Comparing temperature effects onEscherichia coli,Salmonella, andEnterococcussurvival in surface waters


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Abstract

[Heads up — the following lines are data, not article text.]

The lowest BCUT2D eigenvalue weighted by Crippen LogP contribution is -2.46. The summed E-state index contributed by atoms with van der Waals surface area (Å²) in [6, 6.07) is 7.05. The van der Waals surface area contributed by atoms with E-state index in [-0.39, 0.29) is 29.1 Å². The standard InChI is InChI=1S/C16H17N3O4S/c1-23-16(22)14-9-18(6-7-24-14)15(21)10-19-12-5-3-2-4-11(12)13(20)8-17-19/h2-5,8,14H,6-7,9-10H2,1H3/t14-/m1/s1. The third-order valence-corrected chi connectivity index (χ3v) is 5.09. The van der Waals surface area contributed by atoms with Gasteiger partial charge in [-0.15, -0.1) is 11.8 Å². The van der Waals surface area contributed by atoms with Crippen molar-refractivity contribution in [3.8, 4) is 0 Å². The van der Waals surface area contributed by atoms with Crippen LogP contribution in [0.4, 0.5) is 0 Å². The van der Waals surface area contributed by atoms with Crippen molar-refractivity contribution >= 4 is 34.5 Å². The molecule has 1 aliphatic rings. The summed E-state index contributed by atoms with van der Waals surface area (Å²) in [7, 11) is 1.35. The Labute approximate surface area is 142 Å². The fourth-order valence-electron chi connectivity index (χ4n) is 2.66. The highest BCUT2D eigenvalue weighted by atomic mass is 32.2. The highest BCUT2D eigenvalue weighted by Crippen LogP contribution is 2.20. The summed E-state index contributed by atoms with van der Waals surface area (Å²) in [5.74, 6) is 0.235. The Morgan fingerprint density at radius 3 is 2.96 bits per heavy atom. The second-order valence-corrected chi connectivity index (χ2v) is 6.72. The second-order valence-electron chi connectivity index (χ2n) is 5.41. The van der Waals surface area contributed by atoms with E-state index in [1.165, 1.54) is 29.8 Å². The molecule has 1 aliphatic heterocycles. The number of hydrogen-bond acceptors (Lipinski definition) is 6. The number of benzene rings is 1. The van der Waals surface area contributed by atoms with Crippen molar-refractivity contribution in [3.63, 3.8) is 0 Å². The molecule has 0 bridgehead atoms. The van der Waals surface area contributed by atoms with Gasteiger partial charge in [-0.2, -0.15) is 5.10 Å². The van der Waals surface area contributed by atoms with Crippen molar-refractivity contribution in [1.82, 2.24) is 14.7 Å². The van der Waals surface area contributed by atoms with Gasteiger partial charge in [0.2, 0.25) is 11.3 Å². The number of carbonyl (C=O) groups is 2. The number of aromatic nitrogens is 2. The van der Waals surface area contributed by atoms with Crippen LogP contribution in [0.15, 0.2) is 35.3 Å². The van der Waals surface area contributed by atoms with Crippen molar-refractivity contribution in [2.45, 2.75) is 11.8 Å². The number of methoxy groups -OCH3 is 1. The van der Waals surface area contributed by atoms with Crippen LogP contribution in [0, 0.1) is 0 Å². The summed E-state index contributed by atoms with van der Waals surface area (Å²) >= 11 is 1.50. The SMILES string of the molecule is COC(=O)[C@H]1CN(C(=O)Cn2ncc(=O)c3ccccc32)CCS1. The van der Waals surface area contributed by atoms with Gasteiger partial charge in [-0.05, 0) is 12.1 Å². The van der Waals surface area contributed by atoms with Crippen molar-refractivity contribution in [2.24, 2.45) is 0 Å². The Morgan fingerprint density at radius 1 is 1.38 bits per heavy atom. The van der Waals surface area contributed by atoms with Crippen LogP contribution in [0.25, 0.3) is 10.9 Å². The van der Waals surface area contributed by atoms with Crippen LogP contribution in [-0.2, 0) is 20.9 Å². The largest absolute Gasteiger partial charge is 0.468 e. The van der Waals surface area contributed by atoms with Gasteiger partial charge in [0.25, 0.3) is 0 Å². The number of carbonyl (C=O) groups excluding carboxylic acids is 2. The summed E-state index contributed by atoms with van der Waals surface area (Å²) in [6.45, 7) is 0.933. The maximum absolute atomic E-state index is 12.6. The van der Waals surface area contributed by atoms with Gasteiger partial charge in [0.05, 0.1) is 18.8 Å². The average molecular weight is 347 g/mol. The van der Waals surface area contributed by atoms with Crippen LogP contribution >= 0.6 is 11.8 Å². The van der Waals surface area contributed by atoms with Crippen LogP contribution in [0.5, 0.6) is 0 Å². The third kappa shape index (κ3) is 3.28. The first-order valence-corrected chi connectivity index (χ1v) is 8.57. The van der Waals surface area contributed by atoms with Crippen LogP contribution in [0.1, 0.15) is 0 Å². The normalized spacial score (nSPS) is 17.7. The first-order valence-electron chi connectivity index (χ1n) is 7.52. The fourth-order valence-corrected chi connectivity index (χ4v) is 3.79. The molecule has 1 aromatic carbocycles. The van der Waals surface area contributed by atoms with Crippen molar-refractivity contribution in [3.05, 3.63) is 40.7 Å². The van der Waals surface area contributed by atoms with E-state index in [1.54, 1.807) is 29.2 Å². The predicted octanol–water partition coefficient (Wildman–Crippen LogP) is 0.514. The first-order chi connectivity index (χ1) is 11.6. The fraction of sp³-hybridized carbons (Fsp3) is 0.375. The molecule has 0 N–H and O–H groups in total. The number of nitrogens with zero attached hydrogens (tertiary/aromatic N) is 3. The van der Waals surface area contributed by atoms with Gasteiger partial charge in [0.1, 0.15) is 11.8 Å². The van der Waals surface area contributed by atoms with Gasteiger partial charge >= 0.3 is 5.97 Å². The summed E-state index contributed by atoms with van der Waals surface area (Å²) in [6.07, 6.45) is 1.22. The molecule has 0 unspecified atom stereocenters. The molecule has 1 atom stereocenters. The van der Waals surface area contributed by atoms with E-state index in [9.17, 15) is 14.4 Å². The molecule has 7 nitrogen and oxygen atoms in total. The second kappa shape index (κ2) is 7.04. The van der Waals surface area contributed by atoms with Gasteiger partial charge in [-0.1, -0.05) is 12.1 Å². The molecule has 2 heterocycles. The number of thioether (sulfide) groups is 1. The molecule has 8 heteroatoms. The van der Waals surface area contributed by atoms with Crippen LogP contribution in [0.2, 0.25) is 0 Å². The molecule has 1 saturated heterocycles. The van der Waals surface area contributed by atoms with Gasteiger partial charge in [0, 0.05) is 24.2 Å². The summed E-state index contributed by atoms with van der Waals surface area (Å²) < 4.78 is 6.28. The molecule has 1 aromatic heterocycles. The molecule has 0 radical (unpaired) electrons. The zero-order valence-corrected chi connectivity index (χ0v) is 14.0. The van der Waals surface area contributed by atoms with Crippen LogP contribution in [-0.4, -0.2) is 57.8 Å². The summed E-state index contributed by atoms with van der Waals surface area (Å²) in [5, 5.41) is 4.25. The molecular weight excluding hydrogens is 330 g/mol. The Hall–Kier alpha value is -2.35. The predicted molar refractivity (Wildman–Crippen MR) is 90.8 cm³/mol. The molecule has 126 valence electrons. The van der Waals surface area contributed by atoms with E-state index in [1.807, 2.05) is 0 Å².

The objective of this study was to compare dependency of survival rates on temperature for indicator organisms Escherichia coli and Enterococcus and the pathogen Salmonella in surface waters. A database of 86 survival datasets from peer-reviewed papers on inactivation of E. coli, Salmonella and Enterococcus in marine waters and of E. coli and Salmonella in lake waters was assembled. The Q10 model was used to express temperature effect on survival rates obtained from linear sections of semi-logarithmic survival graphs. Available data were insufficient to establish differences in survival rates and temperature dependencies for marine waters where values of Q10 = 3 and a survival rate of 0·7 day−1 could be applied. The Q10 values in lake waters were substantially lower in marine waters, and Salmonella inactivation in lake water was, on average, twice as fast as E. coli; data on E. coli substantially outnumber data on Enterococcus and Salmonella. The relative increase in inactivation with increase in temperature is higher in marine waters than lake water, and differences in inactivation between Salmonella and E. coli at a given temperature were significant in lake water but not in marine waters.Significance and Impact of the Study:Microbiological quality of surface waters is of paramount importance for public health. The novelty of this work is using a large compendium of published data to develop the first comparison of temperature effects on survival of the pathogen Salmonella and water quality indicator micro-organisms Escherichia coli and Enterococcus in natural waters. The existing relatively large body of knowledge on E. coli survival appears to be useful to assess the effect of temperature on survival of Salmonella. Moreover, results of this work constitute an essential input in models to support environmental management decisions on the use of surface water sources in agriculture, aquaculture and recreation.Significance and Impact of the Study: Microbiological quality of surface waters is of paramount importance for public health. The novelty of this work is using a large compendium of published data to develop the first comparison of temperature effects on survival of the pathogen Salmonella and water quality indicator micro-organisms Escherichia coli and Enterococcus in natural waters. The existing relatively large body of knowledge on E. coli survival appears to be useful to assess the effect of temperature on survival of Salmonella. Moreover, results of this work constitute an essential input in models to support environmental management decisions on the use of surface water sources in agriculture, aquaculture and recreation.

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